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JV Editorial

Günter Crass

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If you’re like me, you’re probably not a big follower of German literature. In fact, for me personally, the sound of spoken German, on the list of “things I want to hear” ranks somewhere around between nails on a blackboard, and Fran Drescher laughing. But Herr Günter Grass is a celebrated, Nobel Prize-winning novelist and poet, and has been called “Germany’s most famous living writer.” So I guess he’s kind of a big deal over there, not unlike America’s David Hasselhoff (so these are people of refined taste, is what I’m trying to say).

All the same, this famed German artist only came to me and my colleagues’ attention when his poem, “Was gesagt werden muss” (“What Must be Said”) was published in several European newspapers. This in turn led to a maelstrom of controversy in his native Germany, and in Israel, the subject (or rather, target) of his work.

For those of you who care to read exactly what he said, he’s quoted elsewhere in this paper, and his poem is freely available online, both in translation, and in the original German. For those of you who want the Reader’s Digest version, I’ll provide you with one here. This is admittedly my own interpretation, but one derived from the original text. If you feel that my version truly differs in intent from the original, send your thoughts to [email protected]

What Must be Said is:

Iran is allegedly trying to make nukes, though we don’t have proof.

Israel has nukes, they’re the real threat, and everyone ignores this.

If anyone speaks out, they’re labeled anti-Semites.

We Germans have enough of a burden on our conscience without aiding and abetting future Israeli crimes by selling them nuclear submarines.

The only way to ensure peace is by treating Israelis and Iranians equally, and inspecting the nuclear facilities of both.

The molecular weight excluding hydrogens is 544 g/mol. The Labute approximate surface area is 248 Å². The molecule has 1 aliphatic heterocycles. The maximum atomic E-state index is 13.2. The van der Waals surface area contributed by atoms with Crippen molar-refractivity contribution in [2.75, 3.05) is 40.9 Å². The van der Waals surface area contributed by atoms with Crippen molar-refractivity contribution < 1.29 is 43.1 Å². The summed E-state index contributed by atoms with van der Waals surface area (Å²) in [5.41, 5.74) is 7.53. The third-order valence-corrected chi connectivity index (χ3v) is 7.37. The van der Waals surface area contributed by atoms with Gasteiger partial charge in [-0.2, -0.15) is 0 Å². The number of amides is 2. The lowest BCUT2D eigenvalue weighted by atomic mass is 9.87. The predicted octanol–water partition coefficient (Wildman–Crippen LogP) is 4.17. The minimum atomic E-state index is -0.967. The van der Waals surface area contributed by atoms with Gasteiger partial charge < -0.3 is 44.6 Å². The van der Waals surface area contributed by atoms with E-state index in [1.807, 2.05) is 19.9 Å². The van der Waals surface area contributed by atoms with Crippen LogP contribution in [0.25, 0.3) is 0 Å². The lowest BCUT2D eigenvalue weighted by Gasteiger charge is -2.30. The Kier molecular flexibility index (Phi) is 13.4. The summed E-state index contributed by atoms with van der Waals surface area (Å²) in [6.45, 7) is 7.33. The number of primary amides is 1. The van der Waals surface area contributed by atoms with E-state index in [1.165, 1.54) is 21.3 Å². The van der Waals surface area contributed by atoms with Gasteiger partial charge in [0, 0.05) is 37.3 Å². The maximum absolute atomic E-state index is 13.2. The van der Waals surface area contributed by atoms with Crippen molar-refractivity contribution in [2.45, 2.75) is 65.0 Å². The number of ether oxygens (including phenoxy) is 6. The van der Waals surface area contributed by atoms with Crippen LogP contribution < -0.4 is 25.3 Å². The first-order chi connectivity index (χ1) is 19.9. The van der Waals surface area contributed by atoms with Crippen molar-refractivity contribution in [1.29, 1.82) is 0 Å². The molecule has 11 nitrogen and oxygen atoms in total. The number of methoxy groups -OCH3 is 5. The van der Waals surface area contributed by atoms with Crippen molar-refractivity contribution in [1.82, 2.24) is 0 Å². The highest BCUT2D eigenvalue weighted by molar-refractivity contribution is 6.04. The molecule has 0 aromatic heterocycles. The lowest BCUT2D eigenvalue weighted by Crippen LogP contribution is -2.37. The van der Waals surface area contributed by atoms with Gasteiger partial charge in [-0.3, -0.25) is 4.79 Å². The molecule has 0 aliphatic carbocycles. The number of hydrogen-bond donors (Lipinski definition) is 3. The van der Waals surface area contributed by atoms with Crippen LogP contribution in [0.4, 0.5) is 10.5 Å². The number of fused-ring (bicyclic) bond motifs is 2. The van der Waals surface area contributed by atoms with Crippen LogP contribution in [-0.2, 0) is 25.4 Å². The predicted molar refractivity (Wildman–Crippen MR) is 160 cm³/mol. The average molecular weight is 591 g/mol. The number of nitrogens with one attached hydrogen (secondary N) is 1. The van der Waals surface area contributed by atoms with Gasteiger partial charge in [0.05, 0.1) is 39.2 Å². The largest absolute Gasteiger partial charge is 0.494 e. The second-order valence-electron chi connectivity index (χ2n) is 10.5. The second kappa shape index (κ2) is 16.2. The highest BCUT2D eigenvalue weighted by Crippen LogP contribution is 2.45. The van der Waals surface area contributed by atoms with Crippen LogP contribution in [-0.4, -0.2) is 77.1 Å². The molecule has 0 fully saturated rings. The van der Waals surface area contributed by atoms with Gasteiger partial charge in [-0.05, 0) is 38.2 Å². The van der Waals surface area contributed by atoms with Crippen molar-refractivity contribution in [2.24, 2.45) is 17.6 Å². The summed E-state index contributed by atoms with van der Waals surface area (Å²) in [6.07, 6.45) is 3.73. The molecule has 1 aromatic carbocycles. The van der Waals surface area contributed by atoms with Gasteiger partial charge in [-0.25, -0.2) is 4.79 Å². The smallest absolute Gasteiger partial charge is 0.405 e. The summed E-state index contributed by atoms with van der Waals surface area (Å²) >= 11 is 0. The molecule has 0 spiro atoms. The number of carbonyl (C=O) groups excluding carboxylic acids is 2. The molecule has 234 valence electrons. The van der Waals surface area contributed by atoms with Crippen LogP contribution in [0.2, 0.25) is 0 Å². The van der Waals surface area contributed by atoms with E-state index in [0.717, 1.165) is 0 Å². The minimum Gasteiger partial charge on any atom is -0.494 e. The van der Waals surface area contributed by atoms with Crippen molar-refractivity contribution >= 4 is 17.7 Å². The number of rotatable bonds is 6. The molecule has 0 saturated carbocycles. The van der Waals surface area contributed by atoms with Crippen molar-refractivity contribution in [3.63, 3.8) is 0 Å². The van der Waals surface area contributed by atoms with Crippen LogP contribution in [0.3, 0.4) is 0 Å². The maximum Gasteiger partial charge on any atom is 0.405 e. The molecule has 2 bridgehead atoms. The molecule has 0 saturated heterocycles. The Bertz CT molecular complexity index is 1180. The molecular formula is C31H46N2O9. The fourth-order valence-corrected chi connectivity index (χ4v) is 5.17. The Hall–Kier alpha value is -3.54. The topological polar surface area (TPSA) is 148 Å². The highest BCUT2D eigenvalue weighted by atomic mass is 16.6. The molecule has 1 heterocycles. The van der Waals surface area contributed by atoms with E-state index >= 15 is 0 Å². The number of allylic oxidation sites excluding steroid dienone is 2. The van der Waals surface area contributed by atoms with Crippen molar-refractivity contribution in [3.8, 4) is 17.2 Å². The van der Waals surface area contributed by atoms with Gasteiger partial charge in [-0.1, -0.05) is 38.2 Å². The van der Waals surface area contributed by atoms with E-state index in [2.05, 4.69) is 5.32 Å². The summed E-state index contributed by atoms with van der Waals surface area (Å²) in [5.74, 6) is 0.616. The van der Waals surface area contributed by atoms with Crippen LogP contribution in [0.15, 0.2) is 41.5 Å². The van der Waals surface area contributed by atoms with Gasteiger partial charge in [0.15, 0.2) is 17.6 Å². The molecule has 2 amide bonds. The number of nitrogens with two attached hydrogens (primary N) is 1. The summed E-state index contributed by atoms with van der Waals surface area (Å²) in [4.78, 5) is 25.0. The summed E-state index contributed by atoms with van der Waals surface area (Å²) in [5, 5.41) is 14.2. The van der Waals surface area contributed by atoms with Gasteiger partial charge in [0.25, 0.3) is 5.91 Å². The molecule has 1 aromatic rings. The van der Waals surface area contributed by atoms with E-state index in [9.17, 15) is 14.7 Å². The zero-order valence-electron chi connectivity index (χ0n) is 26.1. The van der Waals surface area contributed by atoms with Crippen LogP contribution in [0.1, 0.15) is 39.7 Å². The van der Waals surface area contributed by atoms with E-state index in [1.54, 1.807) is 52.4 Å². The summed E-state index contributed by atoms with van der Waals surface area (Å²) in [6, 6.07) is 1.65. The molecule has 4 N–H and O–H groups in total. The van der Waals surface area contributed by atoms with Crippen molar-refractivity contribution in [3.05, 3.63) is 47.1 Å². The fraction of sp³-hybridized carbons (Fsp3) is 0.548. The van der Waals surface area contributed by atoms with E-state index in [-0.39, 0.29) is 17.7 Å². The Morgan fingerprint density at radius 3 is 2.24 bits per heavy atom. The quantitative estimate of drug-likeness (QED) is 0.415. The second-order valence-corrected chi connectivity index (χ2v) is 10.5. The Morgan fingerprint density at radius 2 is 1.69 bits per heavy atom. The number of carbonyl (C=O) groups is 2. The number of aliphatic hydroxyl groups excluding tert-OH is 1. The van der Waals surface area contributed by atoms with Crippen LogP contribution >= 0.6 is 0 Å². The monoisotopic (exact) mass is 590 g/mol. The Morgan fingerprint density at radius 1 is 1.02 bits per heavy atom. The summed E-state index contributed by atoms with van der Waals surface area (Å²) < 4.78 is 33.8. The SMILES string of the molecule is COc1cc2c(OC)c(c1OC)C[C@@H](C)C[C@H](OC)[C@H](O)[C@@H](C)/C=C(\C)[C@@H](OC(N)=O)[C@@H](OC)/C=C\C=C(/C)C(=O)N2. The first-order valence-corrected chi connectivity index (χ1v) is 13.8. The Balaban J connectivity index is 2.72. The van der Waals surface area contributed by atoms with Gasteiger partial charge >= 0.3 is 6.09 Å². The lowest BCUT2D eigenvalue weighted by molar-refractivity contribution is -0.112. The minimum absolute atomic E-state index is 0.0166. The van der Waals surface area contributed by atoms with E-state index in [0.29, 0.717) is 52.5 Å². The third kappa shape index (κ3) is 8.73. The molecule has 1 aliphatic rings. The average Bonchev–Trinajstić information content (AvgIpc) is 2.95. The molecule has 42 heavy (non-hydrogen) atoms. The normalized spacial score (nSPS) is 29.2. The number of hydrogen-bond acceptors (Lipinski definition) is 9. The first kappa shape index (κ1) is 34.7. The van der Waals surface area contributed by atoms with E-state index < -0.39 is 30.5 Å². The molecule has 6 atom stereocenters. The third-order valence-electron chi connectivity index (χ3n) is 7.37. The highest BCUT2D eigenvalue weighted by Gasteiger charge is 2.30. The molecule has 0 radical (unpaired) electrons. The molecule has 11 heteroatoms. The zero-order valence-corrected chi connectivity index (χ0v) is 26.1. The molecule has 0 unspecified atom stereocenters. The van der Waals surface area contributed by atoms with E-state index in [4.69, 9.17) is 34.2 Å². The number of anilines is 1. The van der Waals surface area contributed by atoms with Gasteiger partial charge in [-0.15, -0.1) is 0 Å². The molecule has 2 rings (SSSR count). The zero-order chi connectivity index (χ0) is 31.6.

(Because even though Iran’s leaders have openly expressed a wish to annihilate Israel, the Israelis, by seeking to preempt that threat, are really the same. –ed.)

Did we mention that this guy was a soldier in Hitler’s army? I don’t care if it was 80 years ago. I don’t care if it was “only” for a few months. If you were a Nazi stormtrooper, you don’t get to be taken seriously for anything you write or say involving Jews. Ever.

The Israelis banning him from their country was dumb. Even if he deserved it, it can only reflect poorly on Israel. Take for example a recent L.A. Times editorial, explaining how some Israelis “see [the poem] as part of a growing international movement to delegitimize the nation.”

“Hence the resulting personal attacks on Grass by Israeli Prime Minister Benjamin Netanyahu,” the editorial continued, “who suggested that Grass was motivated by anti-Semitism that could be traced back to his time as a World War II soldier in the Waffen SS.”

That’s right. Bibi is the attacker because he dared to dredge up the fact that the Nobel Laureate who condemns the Jewish state by equating them with the regime that seeks their annihilation, happens to have been a Nazi. As if that’s relevant.

It’s a PR disaster no matter how you look at it. But just because our friends in Israel can’t win doesn’t mean they need to go out of their way to make a Nazi look like a victim.

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